In one study, researchers enrolled 100 young women in a community-based research intervention study to determine if using products with lower levels of chemicals such as parabens, triclosan, phthalates and phenols could result in lower urinary concentrations. Before the start of the study, researchers found 90% of the participants had detectable levels of phthalates, parabens and BP-3.
After using alternative products labeled paraben- and phthalate-free for three days, the concentrations reduced by over 40% for parabens and over 27% for monoethyl phthalates. Unfortunately, there were increases of butyl and ethyl parabens detected in nearly half the participants, suggesting these may have been contaminants in the cosmetics or unlabeled ingredients.
This supports a further study in which researchers evaluated 49 different makeup items and found serious heavy metal contamination in nearly all the products analyzed. Contaminants included lead, beryllium, thallium, cadmium and arsenic.
In 2015, the Personal Care Products Safety Act was first proposed to Congress as an amendment to the Food, Drug and Cosmetic Act by Senators Dianne Feinstein, D-California and Susan Collins, R-Maine. The bill included a system requiring manufacturers to register their products and ingredients, requiring the FDA to review five chemicals in personal care products each year for safety.
However, the bill was never approved. It was reintroduced in May 2017 and again in March 2019. Unfortunately, Skopos Labs for GovTrack estimates only a 3% chance the bill will be enacted as a result of the March 2019 introduction.7
Strategies You Can Use to Prevent Contamination
It is important to take precautions to prevent your cosmetics and personal care products from becoming contaminated with bacteria to reduce your potential risk of a skin infection. Keeping your beauty blenders clean and dry between uses is especially important as the data showed these were prone to bacterial growth, including bacteria commonly found in feces.
How you use your cosmetics and the precautions you take are integral to the shelf life of your products.8 Cosmetics can degrade or breakdown over time related to use and storage. Here are some precautions to reduce your risk of infection and extend the life of your cosmetics:9,10
Ensure anything you use to apply your makeup is dry and clean before dipping into the product. Wet fingers or applicators may add bacteria and other pathogens.
Most makeup is manufactured with preservatives that break down over time, increasing the risk of bacterial growth. Look for an expiration date. A better choice is to seek out safe makeup products from the Environmental Working Group (EWG)11 and heed the expiration dates.
Applicators for mascara and eyeliner are exposed to bacteria with each use, which are then reintroduced to the product. Purchase small sized products and use mascara and eyeliner only for three months before disposing of it. Mascara and eyeliner have the shortest shelf life since they are exposed to bacteria with each use and are moist. If it smells strange before three months, it’s time to buy new products.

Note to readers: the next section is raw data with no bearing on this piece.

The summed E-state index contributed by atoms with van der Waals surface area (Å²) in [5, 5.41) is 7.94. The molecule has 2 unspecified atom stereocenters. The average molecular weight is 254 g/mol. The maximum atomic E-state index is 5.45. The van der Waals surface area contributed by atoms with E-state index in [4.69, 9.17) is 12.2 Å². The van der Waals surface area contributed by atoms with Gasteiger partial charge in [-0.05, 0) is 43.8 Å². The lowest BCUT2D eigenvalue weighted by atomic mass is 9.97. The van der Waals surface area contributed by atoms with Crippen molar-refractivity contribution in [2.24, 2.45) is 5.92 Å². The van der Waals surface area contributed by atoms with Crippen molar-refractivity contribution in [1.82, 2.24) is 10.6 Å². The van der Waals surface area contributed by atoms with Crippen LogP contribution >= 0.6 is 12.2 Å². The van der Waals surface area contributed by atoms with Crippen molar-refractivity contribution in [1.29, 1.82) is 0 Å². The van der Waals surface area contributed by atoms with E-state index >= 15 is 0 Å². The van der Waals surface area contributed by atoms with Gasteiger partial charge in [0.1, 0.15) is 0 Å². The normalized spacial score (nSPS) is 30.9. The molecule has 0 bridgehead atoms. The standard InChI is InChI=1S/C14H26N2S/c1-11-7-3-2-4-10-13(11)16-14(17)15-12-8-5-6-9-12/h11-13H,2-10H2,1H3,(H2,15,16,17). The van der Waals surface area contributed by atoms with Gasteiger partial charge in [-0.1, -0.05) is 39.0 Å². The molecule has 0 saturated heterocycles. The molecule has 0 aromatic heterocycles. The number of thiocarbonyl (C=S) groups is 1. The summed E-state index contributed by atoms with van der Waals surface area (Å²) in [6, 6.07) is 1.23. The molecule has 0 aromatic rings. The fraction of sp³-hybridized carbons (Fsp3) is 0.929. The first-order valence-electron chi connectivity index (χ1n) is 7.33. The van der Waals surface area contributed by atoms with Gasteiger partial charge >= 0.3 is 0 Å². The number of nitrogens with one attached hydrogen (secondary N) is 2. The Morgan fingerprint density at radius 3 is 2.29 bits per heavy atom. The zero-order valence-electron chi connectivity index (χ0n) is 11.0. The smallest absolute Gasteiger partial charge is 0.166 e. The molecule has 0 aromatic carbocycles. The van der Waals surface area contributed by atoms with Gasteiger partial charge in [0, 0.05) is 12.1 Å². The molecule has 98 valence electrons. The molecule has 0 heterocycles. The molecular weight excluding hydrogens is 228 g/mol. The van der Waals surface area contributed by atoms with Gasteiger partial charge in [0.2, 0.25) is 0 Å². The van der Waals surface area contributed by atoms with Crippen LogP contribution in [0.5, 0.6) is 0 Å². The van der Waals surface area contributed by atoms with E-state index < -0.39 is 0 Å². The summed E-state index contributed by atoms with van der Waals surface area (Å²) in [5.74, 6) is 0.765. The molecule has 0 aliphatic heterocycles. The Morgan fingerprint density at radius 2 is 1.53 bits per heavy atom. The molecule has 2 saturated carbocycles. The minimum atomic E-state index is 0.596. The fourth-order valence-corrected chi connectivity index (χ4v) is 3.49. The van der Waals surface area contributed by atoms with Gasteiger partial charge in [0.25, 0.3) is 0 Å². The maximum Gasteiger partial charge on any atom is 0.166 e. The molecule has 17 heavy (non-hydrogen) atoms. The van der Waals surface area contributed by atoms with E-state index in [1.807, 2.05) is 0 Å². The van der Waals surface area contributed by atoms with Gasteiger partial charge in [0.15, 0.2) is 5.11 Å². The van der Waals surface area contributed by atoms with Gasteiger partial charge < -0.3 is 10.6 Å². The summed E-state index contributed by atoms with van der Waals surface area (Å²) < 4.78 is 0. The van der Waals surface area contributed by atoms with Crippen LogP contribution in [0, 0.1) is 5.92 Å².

If your mascara dries out, don’t add water or saliva as this introduces bacteria.
Store your makeup in a room with low humidity, which means outside the bathroom where a daily hot shower causes consistent temperature changes and rising humidity can affect bacterial growth.
Do not share makeup with anyone, even those in your immediate family. This easily spreads bacteria and increases the bacterial load in your products.
Keep your applicators clean, washing beauty blenders with soap and water and allowing them to dry with each use. Brushes and other applicators should also be routinely washed and dried.
Purchase your products only from trusted vendors. If you are purchasing online buy directly from the manufacturer or licensed distributor to reduce the potential you are sold a fake product that may be past the expiration date, tampered with or diluted.
If you develop an eye infection or skin infection on your face, stop using all your makeup, especially eye makeup. Seek medical attention quickly to reduce the potential of an infection that may lead to loss of eyesight.
Proper Hand-Washing Helps Prevents Spread of Infection
E. coli is one of the bacteria researchers found in contaminated makeup. Some scientists call it the Dr. Jekyll and Mr. Hyde of bacteria since there’s such a wide spectrum ranging from harmless to fatal. Hand-washing is one of the primary strategies you may use to prevent the spread of disease, yet several studies have found many of those who use a public restroom leave without washing their hands.
In a study by the U.S. military, after two years of using proper hand-washing techniques, 45% of the participants had fewer respiratory illnesses. It is important to wash your hands before putting on makeup and to routinely clean your makeup applicators. Using the correct technique helps reduce the number of harmful bacteria. To be truly effective, consider using the following guidelines.
• Use warm, running water and a mild soap. You do NOT need antibacterial soap, and this has been scientifically verified. Even those from the U.S. Food and Drug Administration state “There is currently no evidence that [antibacterial soaps] are any more effective at preventing illness than washing with plain soap and water.
Further, some data suggest long-term exposure to certain active ingredients used in antibacterial products — for example, triclosan (liquid soaps) and triclocarban (bar soaps) — could pose health risks, such as bacterial resistance or hormonal effects.”
• Start with wet hands, add soap and work up a good lather, all the way up to your wrists, scrubbing for at least 15 or 20 seconds (most people only wash for about six seconds). A good way to time this is to sing the “Happy Birthday” song twice.
• Make sure you cover all surfaces, including the backs of your hands, wrists, between your fingers and around and below your fingernails. Rinse thoroughly under running water.
• Thoroughly dry your hands, ideally using a paper towel. In public places, also use a paper towel to open the door as a protection from germs the handles may harbor.